Brain Game: The moment Djokovic overturned the Wimbledon final against Kyrgios | ATP circuit
The longest rally had the biggest effect on the end result.
Novak Djokovic beat Nick Kyrgios 4-6, 6-3, 6-4, 7-6(3) in Sunday’s Wimbledon final, reversing his fortunes early in the second set by finding his consistency and rhythm in 23 strokes . service rally at 1-1, 30/30. It was the longest point of the match, and the exact tonic Djokovic needed to reinvigorate his game after losing the opening set. He won that long point and a 19-shot rally on the next point at 40/30.
These two points were the dividing line in the game. They reported exactly when the momentum changed and where Djokovic took control of the game with his championship mojo. The following breakdown identifies the change in fortunes in the extended rallies before this time and after.
Rallies over 9 shots
First 8 rallies (till 1-1, 30/30, second set): Kyrgios won 7/Djokovic won 1
Rest of the game: Kyrgios won 3/Djokovic won 16
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Djokovic’s confidence suddenly boiled over after hammering his advantage into longer rallies, and he broke Kyrgios’ serve to like in the next game. It was the first time Djokovic had broken Kyrgios in just over five tennis sets, dating back to their two matches in 2017, which the Aussie won. A broken serve shattered focus and concentration for Kyrgios, whose body language became increasingly irritated for the remainder of the game.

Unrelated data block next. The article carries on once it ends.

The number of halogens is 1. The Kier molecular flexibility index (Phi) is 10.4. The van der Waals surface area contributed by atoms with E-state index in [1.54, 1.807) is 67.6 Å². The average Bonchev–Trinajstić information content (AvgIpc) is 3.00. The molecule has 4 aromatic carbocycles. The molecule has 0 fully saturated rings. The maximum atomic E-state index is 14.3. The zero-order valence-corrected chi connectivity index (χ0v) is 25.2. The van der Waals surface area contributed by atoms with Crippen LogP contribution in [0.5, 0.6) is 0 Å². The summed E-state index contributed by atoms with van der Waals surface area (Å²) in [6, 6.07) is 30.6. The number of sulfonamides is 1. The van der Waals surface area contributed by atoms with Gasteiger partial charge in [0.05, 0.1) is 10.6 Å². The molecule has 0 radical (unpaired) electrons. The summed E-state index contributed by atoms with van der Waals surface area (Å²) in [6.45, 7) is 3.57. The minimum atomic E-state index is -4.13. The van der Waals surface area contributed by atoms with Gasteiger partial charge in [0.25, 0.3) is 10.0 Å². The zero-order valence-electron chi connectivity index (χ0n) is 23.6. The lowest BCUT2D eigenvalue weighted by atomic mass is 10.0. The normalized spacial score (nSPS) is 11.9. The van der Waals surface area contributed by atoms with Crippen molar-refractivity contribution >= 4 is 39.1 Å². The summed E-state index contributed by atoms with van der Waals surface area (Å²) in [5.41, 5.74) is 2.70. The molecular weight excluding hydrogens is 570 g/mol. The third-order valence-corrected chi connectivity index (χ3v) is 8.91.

Djokovic only won 36% (4/11) of all rallies that lasted five or more moves in the first set, but that climbed to 63% (36/57) in the remaining three sets as Djokovic understood that it was much better. to grind with Kyrgios than to go along with him playing first-strike tennis.
Djokovic was hungry for grassroots rallies and his winning percentage from the back of the pitch proves his plan worked to perfection.
Base points earned
Djokovic: 63% (61/97)
Kyrgios: 33% (33/100)
Djokovic won almost double (61-33) the number of points when he finished the point from the baseline compared to Kyrgios. His main focus was to go after Kyrgios’ forehand on the Deuce pitch, breaking it up by forcing the Aussie to repeatedly hit his forehand while running. Djokovic made just 14 forehand errors for the game, while Kyrgios made 41.
It is important to note that the final, like most matches on the Tour, was not won by the player who hit the most winners. The following breakdown speaks to the reality of winning titles on the biggest stage in the world.
Total number of errors
As Djokovic’s groundstroke game blossomed, that success spread to other areas of his game, especially with his first serve.
Djokovic wins first serve points
First two sets: 74% (29/39)
Last two sets: 92% (33/36)
The Serb has dropped just three points behind his first serve in 11 service games over the last two sets. Once he started the match winning exchanges of 23 and 19 shots early in the second set, it felt like a switch had been flipped. Until then, Djokovic had mostly reacted to the heat Kyrgios was throwing at him with big serves and aggressive net play. After that, Djokovic was the more confident and positive player, leading Kyrgios side by side from the back of the pitch.
The two long rallies settled Djokovic’s game and paved the way for his fourth consecutive Wimbledon title and 21st Grand Slam trophy overall.